Category 2: Capital goods used to provide, sell, store, or deliver products or services, such as emissions from a warehouse to store products
Category 3: Fuel and energy-related activities not counted for scopes 1 or 2, such as the extraction of natural gas needed to generate heating
Category 4: Upstream Transportation and distribution, such as emissions generated from transporting materials between suppliers
Category 5: Waste generated in operations and treated by a third party, such as emissions from waste disposed of in a landfill
Category 6: Business travel, such as emissions from air and bus travel to a client meeting
Category 7: Employee commuting, such as emissions from car travel to the office
Category 8: Upstream Leased assets not counted for scopes 1 or 2, like emissions from a leased building the company is using to store products
Downstream activities encompass emissions generated after goods and services leave an organization’s facilities. This includes all emissions created when these goods and services are distributed, sold and taken home with the end-user.
Below are categories considered downstream activities according to the GHGP:
Category 9: Transportation and distribution after the point of sale, such as emissions from a customer traveling to a retailer for a product
Category 10: Processing of sold intermediate products used to create a final product, such as emissions created from the rubber produced and sold to another company to make car tires
Category 11: Use of sold products, such as emissions the end-user generates after purchasing and driving off in their new car
Category 12: End-of-life treatment of sold products, such as emissions created when a customer’s wrecked car is taken to a junkyard
Category 13: Downstream Leased assets not counted for scopes 1 or 2, such as emissions from a car that a rental car company leases to customers
Category 14: Franchises, meaning all emissions created by franchises under a company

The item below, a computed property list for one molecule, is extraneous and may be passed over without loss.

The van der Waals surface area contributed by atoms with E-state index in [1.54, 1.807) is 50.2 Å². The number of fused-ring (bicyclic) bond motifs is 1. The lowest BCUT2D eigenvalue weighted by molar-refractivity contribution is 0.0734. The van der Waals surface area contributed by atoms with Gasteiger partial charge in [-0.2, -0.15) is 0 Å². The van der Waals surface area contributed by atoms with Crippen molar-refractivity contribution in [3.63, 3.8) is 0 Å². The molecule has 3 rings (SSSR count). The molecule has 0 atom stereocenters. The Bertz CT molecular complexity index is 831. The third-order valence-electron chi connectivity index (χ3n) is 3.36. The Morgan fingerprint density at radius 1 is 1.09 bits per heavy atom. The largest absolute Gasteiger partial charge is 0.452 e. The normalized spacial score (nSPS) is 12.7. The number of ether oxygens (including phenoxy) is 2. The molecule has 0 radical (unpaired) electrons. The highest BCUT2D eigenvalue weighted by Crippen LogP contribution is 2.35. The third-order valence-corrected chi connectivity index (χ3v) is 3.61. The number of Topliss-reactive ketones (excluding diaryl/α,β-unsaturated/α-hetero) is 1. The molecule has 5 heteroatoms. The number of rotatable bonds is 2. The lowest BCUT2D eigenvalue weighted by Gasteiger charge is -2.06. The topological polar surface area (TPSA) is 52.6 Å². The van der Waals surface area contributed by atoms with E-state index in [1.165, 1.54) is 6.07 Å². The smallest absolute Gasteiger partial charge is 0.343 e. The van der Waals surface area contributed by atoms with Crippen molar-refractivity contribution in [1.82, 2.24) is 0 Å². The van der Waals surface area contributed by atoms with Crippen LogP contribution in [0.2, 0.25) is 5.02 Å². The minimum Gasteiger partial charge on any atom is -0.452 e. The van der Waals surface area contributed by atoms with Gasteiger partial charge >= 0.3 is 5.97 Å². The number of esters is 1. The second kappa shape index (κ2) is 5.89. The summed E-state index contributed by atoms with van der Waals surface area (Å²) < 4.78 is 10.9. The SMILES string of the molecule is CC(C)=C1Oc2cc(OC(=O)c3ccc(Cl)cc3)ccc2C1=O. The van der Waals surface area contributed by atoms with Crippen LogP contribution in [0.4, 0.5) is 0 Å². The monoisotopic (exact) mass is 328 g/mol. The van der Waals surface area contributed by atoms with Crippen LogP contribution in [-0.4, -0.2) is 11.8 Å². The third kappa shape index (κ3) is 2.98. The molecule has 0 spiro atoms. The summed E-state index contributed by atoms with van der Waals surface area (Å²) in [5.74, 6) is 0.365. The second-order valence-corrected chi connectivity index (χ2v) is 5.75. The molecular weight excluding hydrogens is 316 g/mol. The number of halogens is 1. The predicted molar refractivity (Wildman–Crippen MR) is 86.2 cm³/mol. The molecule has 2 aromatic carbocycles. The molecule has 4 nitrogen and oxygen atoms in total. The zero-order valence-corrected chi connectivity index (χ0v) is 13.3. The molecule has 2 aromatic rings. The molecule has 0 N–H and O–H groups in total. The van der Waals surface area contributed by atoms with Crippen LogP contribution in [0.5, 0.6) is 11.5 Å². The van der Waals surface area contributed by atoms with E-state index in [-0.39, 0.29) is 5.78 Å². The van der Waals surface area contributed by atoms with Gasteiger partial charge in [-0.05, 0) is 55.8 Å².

Category 15: Investments, such as emissions generated in an infrastructure project a company has financed
Does Going Net-zero Include Scope 3 Emissions?
Going truly net-zero includes scope 3 emissions, even though these are normally voluntary to report. These emissions typically make up most of an organization’s emissions since it encompasses many types. Reducing these emissions can make the biggest impact, especially since it may also require reductions for other organizations.
How Can Organizations Measure Scope 1, 2, and 3 Emissions?
Organizations can look to solutions like climate management and accounting platforms (CMAPs) to measure, manage and reduce scope 1, 2, and 3 emissions.
CMAPs are software tools that use all of the carbon accounting frameworks to accurately measure an organization's emissions. They act as a central source of carbon truth since it’s easy to upload data. Once uploaded, CMAPs show where most emissions occur throughout a value chain. This then gives organizations the data to create effective goals and a plan to reach them.
Companies have relatively easy access to scope 1 and 2 data by calculating their greenhouse gas (GHG) emissions amount against purchased fuel and electricity. Scope 3 data can come from a variety of sources.
What Are the Challenges of Reporting Scope 3 Emissions?
Reporting on scope 3 emissions can be daunting since it requires a great deal of data collection. On top of collecting the data itself, organizations can run into issues with getting accurate data. For example, the reporting organization may not have accurate scope 3 calculations if suppliers in their value chain don’t accurately measure their emissions.
It’s difficult to develop an effective climate change strategy without scope 3. These emissions make up the vast majority of most companies' emissions and tend to be the hardest to manage and mitigate. According to the CDP’s 2021 Global Supply Chain Report, there are 11.4 times more emissions in a company’s supply chain compared to its direct operations.
How Can Organizations Overcome the Challenges of Scope 3 Emissions?
Organizations can look to frameworks and collaborate with other organizations to get to the bottom of their scope 3 emissions. Both routes are key to getting the right data and identifying your organization’s GHG hot spots.
Look to Frameworks and Methodologies for Guidance